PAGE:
A stranger yet to pain!…

    What idle progeny succeed
    To chase the rolling circle’s speed,
    Or urge the flying ball?…

    Alas, regardless of their doom,
    The little victims play!
    No sense have they of ills to come,
    Nor care beyond today:
    Yet see how all around ’em wait
    The ministers of human fate,
    And black Misfortune’s baleful train!…

    Yet ah! why should they know their fate?
    Since sorrow never comes too late,
    And happiness too swiftly flies.
    Thought would destroy their paradise.
    No more; where ignorance is bliss,
    ‘Tis folly to be wise.

    1. In context, the suggestion is that the more you know, the more depressed you are.

      1. Now I’ve made myself all depressed.

        1. Meh. You only *think* you’re depressed.

  10. This study is bullshit because I’m miserable.

    1. This study is validated because Crusty is miserable.

  11. Smarter people tend to make better decisions, which tend to lead to better life outcomes which tend to influence one’s happiness. If studies say something about a negative correlation, the study is wrong. The theory that stupid people that fuck up their own lives would somehow come out happier on the other end is about illogical as can be.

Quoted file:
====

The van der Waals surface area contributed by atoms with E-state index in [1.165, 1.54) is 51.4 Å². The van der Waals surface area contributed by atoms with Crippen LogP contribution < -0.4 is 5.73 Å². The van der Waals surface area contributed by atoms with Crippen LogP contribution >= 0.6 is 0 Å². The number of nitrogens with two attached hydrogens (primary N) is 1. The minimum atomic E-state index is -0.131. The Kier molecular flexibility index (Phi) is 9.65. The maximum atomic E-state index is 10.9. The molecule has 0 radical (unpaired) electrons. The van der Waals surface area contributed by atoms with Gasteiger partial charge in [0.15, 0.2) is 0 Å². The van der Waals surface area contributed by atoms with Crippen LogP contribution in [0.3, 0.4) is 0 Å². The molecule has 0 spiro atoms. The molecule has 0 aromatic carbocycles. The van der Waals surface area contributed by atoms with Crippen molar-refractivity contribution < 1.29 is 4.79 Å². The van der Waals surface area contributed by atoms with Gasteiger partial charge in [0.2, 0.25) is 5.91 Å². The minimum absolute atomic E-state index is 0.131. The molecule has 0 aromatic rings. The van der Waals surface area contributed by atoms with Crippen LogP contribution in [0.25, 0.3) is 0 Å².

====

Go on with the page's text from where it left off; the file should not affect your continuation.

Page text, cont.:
12. I question the degree to which the indicated vocabulary test actually measures intelligence.

    1. Case in point, Russell Brand.

  13. This is just going to make happy, smart people feel smugly superior and unhappy smart people feel shittier.

    Here’s my made up theory: intelligence and happiness are both things we can’t do too much about. Most people have an innate baseline level of happiness and intelligence, and those are hard to change.

  14. While I agree studying this and publishing the results were necessary, it was only necessary to dispel an existing belief which has no firm evidence: smart people aren’t happier.

    That assumption, which may still turn out correct depending upon how you define intelligence, was just that: an assumption. Since this assumption had been repeated constantly for decades people believed it, but real proof never existed.

    So enter this study where they smartly decide to study happines is relation to a single intelligence variable: verbal intelligence. I believe they picked this because psychology has understood for some time now that people who can more precisely and accurately explain their positions/feelings/whatever to others generally have better relationships.

    So whether this was a reason they did this I do not know, but due to this comparing happiness to verbal intelligence had the best chance to provide strong results which disproved (to some degree) previously held consensus.